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Peterson v. Port of Benton County

United States District Court, E.D. Washington

December 20, 2019

RANDOLPH PETERSON, individually; TRI-CITY RAILROAD COMPANY, LLC, a Washington limited liability company, Plaintiffs,
PORT OF BENTON COUNTY, et al., Defendants.



         BEFORE THE COURT is Defendant City of Richland's Motion for Summary Judgment Re: Tortious Interference (ECF No. 199) and Defendants the Port of Benton and Scott D. Keller's Motion for Partial Summary Judgment Re: First Amendment Retaliation (ECF No. 209). Telephonic argument was heard on December 19, 2019. The Court - having reviewed the file, the completed briefing and heard oral argument from the parties - is fully informed. For the reasons discussed below, the Motions (ECF Nos. 199; 209) are granted.


         A movant is entitled to summary judgment if “there is no genuine dispute as to any material fact and the movant is entitled to judgment as a matter of law.” Fed.R.Civ.P. 56(a). A fact is “material” if it might affect the outcome of the suit under the governing law. Anderson v. Liberty Lobby, Inc., 477 U.S. 242, 248 (1986). An issue is “genuine” where the evidence is such that a reasonable jury could find in favor of the non-moving party. Id. The moving party bears the “burden of establishing the nonexistence of a ‘genuine issue.'” Celotex Corp. v. Catrett, 477 U.S. 317, 330 (1986). “This burden has two distinct components: an initial burden of production, which shifts to the nonmoving party if satisfied by the moving party; and an ultimate burden of persuasion, which always remains on the moving party.” Id.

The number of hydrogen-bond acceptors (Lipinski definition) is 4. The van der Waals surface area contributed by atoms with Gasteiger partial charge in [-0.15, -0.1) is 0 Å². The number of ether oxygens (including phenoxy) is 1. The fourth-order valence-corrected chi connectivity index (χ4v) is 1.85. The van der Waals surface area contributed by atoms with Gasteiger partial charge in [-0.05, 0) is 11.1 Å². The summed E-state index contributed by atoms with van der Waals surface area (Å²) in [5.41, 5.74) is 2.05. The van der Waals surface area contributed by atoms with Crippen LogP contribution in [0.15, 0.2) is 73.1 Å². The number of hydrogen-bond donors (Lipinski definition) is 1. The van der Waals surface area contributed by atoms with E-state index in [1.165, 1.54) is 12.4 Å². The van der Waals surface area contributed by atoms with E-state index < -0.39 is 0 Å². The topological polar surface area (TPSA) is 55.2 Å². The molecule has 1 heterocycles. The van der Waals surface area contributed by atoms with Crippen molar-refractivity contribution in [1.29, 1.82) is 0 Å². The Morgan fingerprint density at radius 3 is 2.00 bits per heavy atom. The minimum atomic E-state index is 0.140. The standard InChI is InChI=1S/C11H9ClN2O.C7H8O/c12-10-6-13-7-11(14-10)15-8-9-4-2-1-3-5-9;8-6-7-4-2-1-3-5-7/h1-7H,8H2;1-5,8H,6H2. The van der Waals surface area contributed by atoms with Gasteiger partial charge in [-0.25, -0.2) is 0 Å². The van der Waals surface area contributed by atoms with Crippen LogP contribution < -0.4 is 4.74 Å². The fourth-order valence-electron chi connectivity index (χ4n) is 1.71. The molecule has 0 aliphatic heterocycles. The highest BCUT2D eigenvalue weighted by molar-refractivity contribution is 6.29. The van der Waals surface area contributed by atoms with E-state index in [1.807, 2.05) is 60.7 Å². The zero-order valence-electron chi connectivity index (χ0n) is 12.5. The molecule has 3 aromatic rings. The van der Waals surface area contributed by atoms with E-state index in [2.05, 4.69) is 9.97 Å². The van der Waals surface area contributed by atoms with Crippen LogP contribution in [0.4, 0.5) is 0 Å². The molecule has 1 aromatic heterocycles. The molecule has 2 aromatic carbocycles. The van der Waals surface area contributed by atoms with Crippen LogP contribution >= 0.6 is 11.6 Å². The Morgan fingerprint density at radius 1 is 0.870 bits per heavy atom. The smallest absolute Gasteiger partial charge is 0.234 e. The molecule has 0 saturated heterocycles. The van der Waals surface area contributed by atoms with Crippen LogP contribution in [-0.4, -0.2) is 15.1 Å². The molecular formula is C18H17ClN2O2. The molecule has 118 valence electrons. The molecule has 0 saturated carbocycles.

Per Rule 56(c), the parties must support assertions by: “citing to particular parts of the record” or “showing that the materials cited do not establish the absence or presence of a genuine dispute, or than an adverse party cannot produce admissible evidence to support the fact.” (emphasis added). Only admissible evidence may be considered. Orr v. Bank of America, NT & SA, 285 F.3d 764 (9th Cir. 2002). The nonmoving party may not defeat a properly supported motion with mere allegations or denials in the pleadings. Liberty Lobby, 477 U.S. at 248. The “evidence of the non-movant is to be believed, and all justifiable inferences are to be drawn in [the non-movant's] favor.” Id. at 255. However, the “mere existence of a scintilla of evidence” will not defeat summary judgment. Id. at 252.


         A. Background

         The relevant facts are not in dispute. In short, in 2011, the City of Richland (the “City”) and Union Pacific Railroad (“UP”) entered into a Standard Form Railroad Track Use Agreement (“SFRTUA”) governing the use of a track known as the Horn Rapids Spur owned by the City. The agreement included terms requiring UP and its agents to not oppose the Center Parkway Crossing-a planned railroad crossing over trackage leased by Plaintiff Tri-City Railroad Company, LLC, (“TCRY”) which the City had been working toward since early 2001. See ECF No. 108 at 3-4. At this time, TCRY operated as a handling carrier for UP, which thereby involved TCRY operating on the City-owned Horn Rapids Spur. See ECF No. 199 at 5.

         Despite UP's agreement that its agents would not oppose the Center Parkway Crossing project, TCRY - an agent of UP as its handling carrier - continued to oppose the crossing. ECF No. 199 at 5-6. As a result, the City informed UP that it was in breach of the SFRTUA. ECF No. 199 at 6-7. UP attempted to secure TCRY's non-opposition, but TCRY demanded costs and fees incurred over the past decade pertaining to Center Parkway from the City as a condition of its non-opposition. ECF Nos. 199 at 7; 200 at 13, ¶ 40; 228 at 8, ¶ 22. The City objected to the request and TCRY did not change its stance. ECF No. 228 at 8-9, ¶¶ 24-28. Ultimately, UP canceled its contract with TCRY. ECF No. 228 at 10, ¶ 30-31.